The Canon Pixma MG570 is a budget offering from a big brand. Its major strength is the quality of its printing, which is really hard to match at this price point. It’s not without its drawbacks – it can be slow, gulps down ink at an incredible rate and will be too bulky for many desks – but we still reckon it is a decent printer for the money. It is no slouch on the feature front, packing in WiFi connectivity, doubled sided printing and scan/copy functionality, all of which makes it a handy home office tool to have around. The price is excellent and if you need a regular use printer that doesn’t cost the earth then this is a good pick.
90s fashion might be all the rage right now, but we’re not sure we want that to spill over into our printers. It has a squat design with a paper tray that sticks out, reminiscent of the type you used to spend long evenings trying to get to communicate with Microsoft Publisher (side note: we actually googled Publisher and it is somehow still going!). The plastic is not quite as cheap as those early days, but the screeching noise it made while printing during our review certainly took us back.
Similarly, there are no mod cons where the controls are concerned. Rather than a touch screen panel there is instead a slightly cheap feeling 4-way control pad and some buttons under a small LED screen. This is housed on the front of the printer and is 6.2cm, which sounds small but is actually more than adequate for toggling the printer’s functions and getting a decent preview of what you’re about to print. Navigating the different options via this screen is not immediately intuitive, but you can soon get used to it (which by the normal, frustratingly complex standards of home printers is not too bad a result).
There is also a paper drawer that needs to be pulled out when the machine is in action, which is a bit flimsy and a bit of an annoyance if you’re using this printer in a small home office.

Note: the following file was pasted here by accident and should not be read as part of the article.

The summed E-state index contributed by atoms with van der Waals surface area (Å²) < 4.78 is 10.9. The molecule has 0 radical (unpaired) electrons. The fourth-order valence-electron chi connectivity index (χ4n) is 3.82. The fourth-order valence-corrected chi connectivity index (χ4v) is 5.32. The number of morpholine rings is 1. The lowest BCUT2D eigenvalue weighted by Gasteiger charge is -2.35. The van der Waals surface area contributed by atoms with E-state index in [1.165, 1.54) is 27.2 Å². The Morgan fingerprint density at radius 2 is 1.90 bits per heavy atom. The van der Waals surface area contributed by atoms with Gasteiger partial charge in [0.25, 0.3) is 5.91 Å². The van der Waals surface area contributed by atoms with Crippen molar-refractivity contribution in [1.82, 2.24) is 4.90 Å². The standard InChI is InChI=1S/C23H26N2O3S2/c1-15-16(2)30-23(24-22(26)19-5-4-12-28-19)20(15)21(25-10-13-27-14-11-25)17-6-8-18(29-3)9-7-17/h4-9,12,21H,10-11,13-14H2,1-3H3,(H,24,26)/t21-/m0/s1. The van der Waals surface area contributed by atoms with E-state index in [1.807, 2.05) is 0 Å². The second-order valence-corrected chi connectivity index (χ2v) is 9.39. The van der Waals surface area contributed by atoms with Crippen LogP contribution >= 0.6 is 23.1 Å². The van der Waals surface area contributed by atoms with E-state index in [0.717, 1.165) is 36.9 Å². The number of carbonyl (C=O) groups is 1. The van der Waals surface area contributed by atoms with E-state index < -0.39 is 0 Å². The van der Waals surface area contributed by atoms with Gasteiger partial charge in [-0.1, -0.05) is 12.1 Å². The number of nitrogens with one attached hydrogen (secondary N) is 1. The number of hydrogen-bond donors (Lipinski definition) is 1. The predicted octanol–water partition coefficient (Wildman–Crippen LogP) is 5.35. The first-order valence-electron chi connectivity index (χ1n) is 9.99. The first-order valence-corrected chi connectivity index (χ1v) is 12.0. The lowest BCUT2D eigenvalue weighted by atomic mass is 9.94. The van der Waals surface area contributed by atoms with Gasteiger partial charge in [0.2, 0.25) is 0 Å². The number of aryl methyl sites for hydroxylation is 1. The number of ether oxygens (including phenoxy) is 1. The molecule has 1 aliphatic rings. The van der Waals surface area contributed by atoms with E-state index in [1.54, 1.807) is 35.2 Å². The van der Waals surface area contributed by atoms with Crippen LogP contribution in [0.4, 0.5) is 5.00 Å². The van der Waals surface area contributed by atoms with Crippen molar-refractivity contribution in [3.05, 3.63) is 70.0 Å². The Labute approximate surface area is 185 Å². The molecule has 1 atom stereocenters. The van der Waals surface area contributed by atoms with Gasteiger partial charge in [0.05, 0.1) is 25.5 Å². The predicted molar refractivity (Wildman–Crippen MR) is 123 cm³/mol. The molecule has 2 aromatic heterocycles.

So it’s not winning any design awards, but what is lacks in looks it makes up in picture performance.
The Pixma MG5750 is a good all-round performer, but its sweet spot is colour prints. Coloured graphs and bar charts spring off the page and even detailed colour art was handled with aplomb in our tests. Getting out the looking glass, we found an impressive sharpness to black text that many other mid-range printers would struggle to compete with.
It can take its sweet time, though. Pages with coloured charts took just under 20 seconds to print, while black and white text was closer to the 6-second mark.
Printing costs vary massively depending on how much you are planning to use the machine. There are five individual ink cartridges, a set up that is generally more efficient than using a mixed colour cartridge. This means that, if printing regularly, each mixed colour page will only cost about 6p (so long as you use Canon’s XL cartridges that cost about 20 quid each).
However, if you leave it switched off for a few weeks then ink efficiency really dwindles to about 18p a sheet. This is because on start up Canon cartridges try to clean themselves and this can waste a lot of ink. Even if this is not a huge expense for those only looking to use it now and again, it does mean you’ll have to go to the hassle of ordering fresh cartridges and you could find yourself cursing Canon when you leave that important presentation to the 11th hour.
You can also save on paper with automatic 2 sided printing.
We have seen 2 user reviews saying that there is sometimes difficulty with the feed and that the printer cannot “locate the paper”. though we did not have such difficulties in our test, this is something to be aware of.
Accuracy of scanning is another plus for this model and Canon’s expertise shines through here as this scanner punches well above its price range. If you’re looking to scan at around 600dpi (which is middle of the road in terms of quality), it will take you about a minute to complete an A4 colour photo scan. You can also boost the dpi if you have a bit more time on your hands and want a more faithful rendering.
Bells & Whistles
This is a wireless printer, so you can connect to services like AirPrint to print straight from your mobile. The Canon PRINT app is available for both iOS and Android if you want to work directly from your mobile. You can also hook up to services such as Evernote and Dropbox pretty easily. Additionally, Wireless PictBridge (a technology that all major camera manufacturers now support) is included so you can run off copies of your photos directly from your camera.
Changing ink cartridges is a bit of a fiddly process. It does double sided printing. When starting up you might want to make yourself a cup of tea because it takes a few minutes to be ready.